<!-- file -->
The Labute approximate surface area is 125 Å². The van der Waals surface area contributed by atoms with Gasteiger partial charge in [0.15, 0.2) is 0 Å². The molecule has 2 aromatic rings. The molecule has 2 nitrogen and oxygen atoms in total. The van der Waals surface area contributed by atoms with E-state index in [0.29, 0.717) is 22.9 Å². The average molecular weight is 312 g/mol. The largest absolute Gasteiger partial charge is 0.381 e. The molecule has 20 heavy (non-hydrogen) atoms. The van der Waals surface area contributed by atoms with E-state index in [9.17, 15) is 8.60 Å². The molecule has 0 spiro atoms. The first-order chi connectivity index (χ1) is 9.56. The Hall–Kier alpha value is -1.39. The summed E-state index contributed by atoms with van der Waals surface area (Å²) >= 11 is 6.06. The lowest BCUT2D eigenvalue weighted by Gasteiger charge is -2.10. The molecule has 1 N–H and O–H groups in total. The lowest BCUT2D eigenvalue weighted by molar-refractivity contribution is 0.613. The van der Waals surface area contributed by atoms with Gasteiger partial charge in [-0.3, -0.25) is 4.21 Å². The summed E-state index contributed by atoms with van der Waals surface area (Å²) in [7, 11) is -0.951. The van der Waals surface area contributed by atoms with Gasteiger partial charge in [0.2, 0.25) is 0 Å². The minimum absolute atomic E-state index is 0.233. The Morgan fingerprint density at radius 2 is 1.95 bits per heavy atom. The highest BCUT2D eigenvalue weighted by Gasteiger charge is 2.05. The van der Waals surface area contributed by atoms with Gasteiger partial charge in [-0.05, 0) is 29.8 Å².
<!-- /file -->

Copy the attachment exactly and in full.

The Labute approximate surface area is 125 Å². The van der Waals surface area contributed by atoms with Gasteiger partial charge in [0.15, 0.2) is 0 Å². The molecule has 2 aromatic rings. The molecule has 2 nitrogen and oxygen atoms in total. The van der Waals surface area contributed by atoms with E-state index in [0.29, 0.717) is 22.9 Å². The average molecular weight is 312 g/mol. The largest absolute Gasteiger partial charge is 0.381 e. The molecule has 20 heavy (non-hydrogen) atoms. The van der Waals surface area contributed by atoms with E-state index in [9.17, 15) is 8.60 Å². The molecule has 0 spiro atoms. The first-order chi connectivity index (χ1) is 9.56. The Hall–Kier alpha value is -1.39. The summed E-state index contributed by atoms with van der Waals surface area (Å²) >= 11 is 6.06. The lowest BCUT2D eigenvalue weighted by Gasteiger charge is -2.10. The molecule has 1 N–H and O–H groups in total. The lowest BCUT2D eigenvalue weighted by molar-refractivity contribution is 0.613. The van der Waals surface area contributed by atoms with Gasteiger partial charge in [-0.3, -0.25) is 4.21 Å². The summed E-state index contributed by atoms with van der Waals surface area (Å²) in [7, 11) is -0.951. The van der Waals surface area contributed by atoms with Gasteiger partial charge in [0.2, 0.25) is 0 Å². The minimum absolute atomic E-state index is 0.233. The Morgan fingerprint density at radius 2 is 1.95 bits per heavy atom. The highest BCUT2D eigenvalue weighted by Gasteiger charge is 2.05. The van der Waals surface area contributed by atoms with Gasteiger partial charge in [-0.05, 0) is 29.8 Å².